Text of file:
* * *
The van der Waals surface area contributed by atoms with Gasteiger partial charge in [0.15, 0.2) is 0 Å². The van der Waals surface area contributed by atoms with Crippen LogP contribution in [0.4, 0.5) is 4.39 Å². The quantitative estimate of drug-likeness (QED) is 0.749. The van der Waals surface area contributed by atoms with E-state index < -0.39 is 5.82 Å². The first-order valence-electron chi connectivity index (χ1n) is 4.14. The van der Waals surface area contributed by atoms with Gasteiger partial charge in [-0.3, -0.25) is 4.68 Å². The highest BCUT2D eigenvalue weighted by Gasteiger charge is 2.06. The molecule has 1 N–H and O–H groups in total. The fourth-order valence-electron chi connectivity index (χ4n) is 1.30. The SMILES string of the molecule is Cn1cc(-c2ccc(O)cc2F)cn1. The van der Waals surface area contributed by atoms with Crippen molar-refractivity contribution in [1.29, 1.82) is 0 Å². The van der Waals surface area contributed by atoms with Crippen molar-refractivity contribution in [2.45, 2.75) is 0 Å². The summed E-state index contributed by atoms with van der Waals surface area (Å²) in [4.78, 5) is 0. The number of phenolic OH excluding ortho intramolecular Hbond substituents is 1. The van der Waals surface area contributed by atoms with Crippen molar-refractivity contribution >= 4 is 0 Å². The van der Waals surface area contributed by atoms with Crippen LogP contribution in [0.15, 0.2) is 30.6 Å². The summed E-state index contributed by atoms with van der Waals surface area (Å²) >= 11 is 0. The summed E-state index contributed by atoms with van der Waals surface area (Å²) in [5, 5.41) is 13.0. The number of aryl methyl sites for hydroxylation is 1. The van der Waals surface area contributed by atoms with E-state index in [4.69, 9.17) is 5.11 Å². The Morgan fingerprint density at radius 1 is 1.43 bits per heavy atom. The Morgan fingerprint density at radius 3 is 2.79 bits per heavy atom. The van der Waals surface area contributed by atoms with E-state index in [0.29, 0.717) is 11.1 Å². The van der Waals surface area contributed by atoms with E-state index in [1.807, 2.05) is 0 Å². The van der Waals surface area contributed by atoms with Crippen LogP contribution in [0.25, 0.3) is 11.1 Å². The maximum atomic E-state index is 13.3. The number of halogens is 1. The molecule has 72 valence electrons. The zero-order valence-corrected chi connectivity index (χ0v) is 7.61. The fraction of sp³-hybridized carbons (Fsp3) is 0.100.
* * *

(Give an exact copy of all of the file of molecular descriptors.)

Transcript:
The van der Waals surface area contributed by atoms with Gasteiger partial charge in [0.15, 0.2) is 0 Å². The van der Waals surface area contributed by atoms with Crippen LogP contribution in [0.4, 0.5) is 4.39 Å². The quantitative estimate of drug-likeness (QED) is 0.749. The van der Waals surface area contributed by atoms with E-state index < -0.39 is 5.82 Å². The first-order valence-electron chi connectivity index (χ1n) is 4.14. The van der Waals surface area contributed by atoms with Gasteiger partial charge in [-0.3, -0.25) is 4.68 Å². The highest BCUT2D eigenvalue weighted by Gasteiger charge is 2.06. The molecule has 1 N–H and O–H groups in total. The fourth-order valence-electron chi connectivity index (χ4n) is 1.30. The SMILES string of the molecule is Cn1cc(-c2ccc(O)cc2F)cn1. The van der Waals surface area contributed by atoms with Crippen molar-refractivity contribution in [1.29, 1.82) is 0 Å². The van der Waals surface area contributed by atoms with Crippen molar-refractivity contribution in [2.45, 2.75) is 0 Å². The summed E-state index contributed by atoms with van der Waals surface area (Å²) in [4.78, 5) is 0. The number of phenolic OH excluding ortho intramolecular Hbond substituents is 1. The van der Waals surface area contributed by atoms with Crippen molar-refractivity contribution >= 4 is 0 Å². The van der Waals surface area contributed by atoms with Crippen LogP contribution in [0.15, 0.2) is 30.6 Å². The summed E-state index contributed by atoms with van der Waals surface area (Å²) >= 11 is 0. The summed E-state index contributed by atoms with van der Waals surface area (Å²) in [5, 5.41) is 13.0. The number of aryl methyl sites for hydroxylation is 1. The van der Waals surface area contributed by atoms with E-state index in [4.69, 9.17) is 5.11 Å². The Morgan fingerprint density at radius 1 is 1.43 bits per heavy atom. The Morgan fingerprint density at radius 3 is 2.79 bits per heavy atom. The van der Waals surface area contributed by atoms with E-state index in [0.29, 0.717) is 11.1 Å². The van der Waals surface area contributed by atoms with E-state index in [1.807, 2.05) is 0 Å². The van der Waals surface area contributed by atoms with Crippen LogP contribution in [0.25, 0.3) is 11.1 Å². The maximum atomic E-state index is 13.3. The number of halogens is 1. The molecule has 72 valence electrons. The zero-order valence-corrected chi connectivity index (χ0v) is 7.61. The fraction of sp³-hybridized carbons (Fsp3) is 0.100.